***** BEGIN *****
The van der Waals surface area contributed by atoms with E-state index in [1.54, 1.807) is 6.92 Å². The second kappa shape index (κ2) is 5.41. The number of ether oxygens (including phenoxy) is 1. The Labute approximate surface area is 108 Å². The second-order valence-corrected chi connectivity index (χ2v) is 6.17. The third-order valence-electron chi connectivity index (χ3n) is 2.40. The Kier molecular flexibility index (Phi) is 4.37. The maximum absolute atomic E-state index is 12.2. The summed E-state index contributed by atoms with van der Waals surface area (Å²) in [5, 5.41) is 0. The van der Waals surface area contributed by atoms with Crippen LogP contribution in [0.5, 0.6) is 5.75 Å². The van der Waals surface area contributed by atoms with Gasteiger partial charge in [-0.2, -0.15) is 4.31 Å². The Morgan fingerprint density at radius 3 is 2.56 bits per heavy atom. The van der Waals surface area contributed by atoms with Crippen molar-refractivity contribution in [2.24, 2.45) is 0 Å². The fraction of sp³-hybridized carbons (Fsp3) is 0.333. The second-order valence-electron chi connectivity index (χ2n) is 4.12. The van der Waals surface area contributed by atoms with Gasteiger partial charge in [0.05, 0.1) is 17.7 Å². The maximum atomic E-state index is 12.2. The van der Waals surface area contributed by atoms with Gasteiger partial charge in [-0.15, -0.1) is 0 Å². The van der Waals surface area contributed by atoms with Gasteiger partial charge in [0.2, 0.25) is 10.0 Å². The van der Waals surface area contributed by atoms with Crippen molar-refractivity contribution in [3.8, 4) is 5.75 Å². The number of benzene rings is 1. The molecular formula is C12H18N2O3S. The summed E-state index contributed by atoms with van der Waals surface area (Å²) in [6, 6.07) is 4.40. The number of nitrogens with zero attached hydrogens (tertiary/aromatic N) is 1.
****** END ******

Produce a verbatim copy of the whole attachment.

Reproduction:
The van der Waals surface area contributed by atoms with E-state index in [1.54, 1.807) is 6.92 Å². The second kappa shape index (κ2) is 5.41. The number of ether oxygens (including phenoxy) is 1. The Labute approximate surface area is 108 Å². The second-order valence-corrected chi connectivity index (χ2v) is 6.17. The third-order valence-electron chi connectivity index (χ3n) is 2.40. The Kier molecular flexibility index (Phi) is 4.37. The maximum absolute atomic E-state index is 12.2. The summed E-state index contributed by atoms with van der Waals surface area (Å²) in [5, 5.41) is 0. The van der Waals surface area contributed by atoms with Crippen LogP contribution in [0.5, 0.6) is 5.75 Å². The van der Waals surface area contributed by atoms with Gasteiger partial charge in [-0.2, -0.15) is 4.31 Å². The Morgan fingerprint density at radius 3 is 2.56 bits per heavy atom. The van der Waals surface area contributed by atoms with Crippen molar-refractivity contribution in [2.24, 2.45) is 0 Å². The fraction of sp³-hybridized carbons (Fsp3) is 0.333. The second-order valence-electron chi connectivity index (χ2n) is 4.12. The van der Waals surface area contributed by atoms with Gasteiger partial charge in [0.05, 0.1) is 17.7 Å². The maximum atomic E-state index is 12.2. The van der Waals surface area contributed by atoms with Gasteiger partial charge in [-0.15, -0.1) is 0 Å². The van der Waals surface area contributed by atoms with Gasteiger partial charge in [0.2, 0.25) is 10.0 Å². The van der Waals surface area contributed by atoms with Crippen molar-refractivity contribution in [3.8, 4) is 5.75 Å². The number of benzene rings is 1. The molecular formula is C12H18N2O3S. The summed E-state index contributed by atoms with van der Waals surface area (Å²) in [6, 6.07) is 4.40. The number of nitrogens with zero attached hydrogens (tertiary/aromatic N) is 1.